- Mobile on-screen animations
Leonard has not seen any negative user reactions to some of the more "intrusive" ad units, though he admits the site is more careful in this regard than it was 18 months ago. "Back then there was the exuberance of 'let's try this technology because it's there' - we're more discerning now."
Nevertheless, he is actively reducing the use of pop-ups and pop-under formats, "our commitment to creativity means going about new ways of doing things."
Those pop-up campaigns still run are carefully designed to be more creative or high-brow than on most sites. "We try to make them exciting and interactive, as opposed to just a big large banner kind of thing."
Recent examples included a pop-up campaign to help launch a new Mercedes, which invited people to qualify for a holiday, and a campaign for ING Direct which provided an insight into the accounts' setup at this online banking services provider.
-> Tactic #5: Integration with print Financial Times ads
FT.com works with advertisers to build print and online campaigns which are genuinely integrated. A recent campaign for BT, for example, involved sponsorship of special print magazine supplements, such as one on "Understanding CRM."
As well as gaining value from pass-alongs and reprints, BT benefited from an online extension of the campaign at a dedicated "Understanding CRM" microsite appended to the main FT.com site. This microsite included different and more current information, updated regularly.
Exploiting the online dimension adds new life to sponsorships of one-off print reports and publications. Leonard: "It gives the sponsor the feeling that their money is going a lot further."
-> Tactic #6: HTML e-newsletters
FT.com's email newsletters have been designed to look a lot like the website, and the ad formats available are thus similar.
"It's much more efficient for the client to provide us with just one or two sets of materials."
All these ad sales tactics work synergistically. For example, it is easier for the FT.com ad sales teams to introduce experimental or cutting-edge advertising technologies, because they have already built established relationships with big brand "cutting-edge" advertisers.
Despite the global downturn, FT.com's ad revenues have *not* fallen in 2002. Plus, even with revamp costs, the site is expected to break even in Q4, 2002.
"We've had very significant growth in total revenues from ads, content and subscriptions. Although the percentage contribution of advertising has fallen, actual advertising revenues haven't dropped - the change is neutral to positive. That's extraordinary in this market," says Leonard.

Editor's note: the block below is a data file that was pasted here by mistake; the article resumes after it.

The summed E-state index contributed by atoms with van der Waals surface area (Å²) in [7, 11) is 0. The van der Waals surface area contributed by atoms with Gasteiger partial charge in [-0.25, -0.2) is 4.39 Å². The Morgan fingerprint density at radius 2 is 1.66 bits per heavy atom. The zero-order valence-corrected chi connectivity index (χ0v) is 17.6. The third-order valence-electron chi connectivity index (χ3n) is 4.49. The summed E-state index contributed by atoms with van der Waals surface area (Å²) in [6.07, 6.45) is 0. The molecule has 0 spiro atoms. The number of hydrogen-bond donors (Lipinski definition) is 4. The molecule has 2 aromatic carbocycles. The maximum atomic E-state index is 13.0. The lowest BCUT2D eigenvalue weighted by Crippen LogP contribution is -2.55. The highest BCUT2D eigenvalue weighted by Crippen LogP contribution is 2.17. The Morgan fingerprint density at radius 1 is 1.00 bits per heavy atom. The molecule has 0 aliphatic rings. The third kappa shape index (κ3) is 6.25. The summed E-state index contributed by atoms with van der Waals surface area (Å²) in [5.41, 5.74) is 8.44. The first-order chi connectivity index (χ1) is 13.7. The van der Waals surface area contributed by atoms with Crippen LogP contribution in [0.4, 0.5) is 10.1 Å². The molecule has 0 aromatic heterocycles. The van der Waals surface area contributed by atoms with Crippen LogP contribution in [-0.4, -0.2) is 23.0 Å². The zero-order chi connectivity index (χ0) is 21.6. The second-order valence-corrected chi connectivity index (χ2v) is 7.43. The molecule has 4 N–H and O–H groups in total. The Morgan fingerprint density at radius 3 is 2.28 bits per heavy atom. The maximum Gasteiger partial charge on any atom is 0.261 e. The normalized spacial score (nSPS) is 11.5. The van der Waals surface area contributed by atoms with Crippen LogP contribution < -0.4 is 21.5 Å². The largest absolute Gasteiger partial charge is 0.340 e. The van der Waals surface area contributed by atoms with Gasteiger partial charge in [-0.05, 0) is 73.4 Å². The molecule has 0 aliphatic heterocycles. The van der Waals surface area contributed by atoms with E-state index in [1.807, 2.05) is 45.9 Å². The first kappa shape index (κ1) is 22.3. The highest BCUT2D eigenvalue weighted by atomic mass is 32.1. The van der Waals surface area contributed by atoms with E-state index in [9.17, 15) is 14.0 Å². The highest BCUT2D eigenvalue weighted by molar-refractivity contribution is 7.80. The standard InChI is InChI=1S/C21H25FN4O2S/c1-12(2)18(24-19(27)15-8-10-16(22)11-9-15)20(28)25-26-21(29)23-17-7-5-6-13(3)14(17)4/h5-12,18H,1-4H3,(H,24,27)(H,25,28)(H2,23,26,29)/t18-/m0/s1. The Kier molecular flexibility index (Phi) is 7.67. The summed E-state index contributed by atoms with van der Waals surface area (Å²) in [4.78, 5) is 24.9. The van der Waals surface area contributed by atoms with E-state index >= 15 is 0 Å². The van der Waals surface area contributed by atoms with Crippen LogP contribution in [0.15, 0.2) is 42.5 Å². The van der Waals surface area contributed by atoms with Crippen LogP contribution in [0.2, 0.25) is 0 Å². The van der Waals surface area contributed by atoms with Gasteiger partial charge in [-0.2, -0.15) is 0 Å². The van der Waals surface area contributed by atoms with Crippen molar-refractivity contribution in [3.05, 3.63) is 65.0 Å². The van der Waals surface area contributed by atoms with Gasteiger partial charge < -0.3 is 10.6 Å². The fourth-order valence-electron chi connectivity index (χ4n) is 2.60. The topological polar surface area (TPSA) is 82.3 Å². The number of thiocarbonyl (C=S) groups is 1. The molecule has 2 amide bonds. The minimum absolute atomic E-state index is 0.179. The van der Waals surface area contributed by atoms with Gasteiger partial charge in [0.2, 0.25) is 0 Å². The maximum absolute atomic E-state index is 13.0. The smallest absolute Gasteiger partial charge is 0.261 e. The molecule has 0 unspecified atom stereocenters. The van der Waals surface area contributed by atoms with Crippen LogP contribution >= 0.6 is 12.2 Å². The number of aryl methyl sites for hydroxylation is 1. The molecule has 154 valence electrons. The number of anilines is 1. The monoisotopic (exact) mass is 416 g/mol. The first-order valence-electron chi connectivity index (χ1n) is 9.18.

In the past, advertising accounted for as much as 90% of revenues, but by the end of the year, it is expected to account for around 50%. Content syndication contributes just over 40%, with the remaining 5-10% coming from subscription revenues. "Bang, on target" says Leonard.
He puts robust advertising revenues down to the tactics used, which have kept CPMs high and attracted new advertisers.
Specifically, "...precision targeting has been a significant driver in maintaining that premium CPM and has brought us several, maybe double digits worth, of new advertisers."
It is too early to say how much impact the new advertising formats are having, but Leonard revealed a couple of early insights.
- In-article advertisements are popular, "because in some cases they remind companies of what they might do in print magazines or in the newspaper."
- Road-blocking is also proving popular in association with particular events, such as a results day or AGM. "Advertisers like the idea of being able to road block a section of the site. So they get a sense of scale or bigness on that day. We like that, because there's practically one day for everybody."
- The site has some 2 million registered (free) users and just over 3 million unique visitors each month.
- Around 70% of current e-newsletter subscribers take the HTML versions. This disguises the fact that new subscribers are even more likely to choose HTML (a year ago, it was a 50:50 text/HTML split).
Sample of FT.com's media kit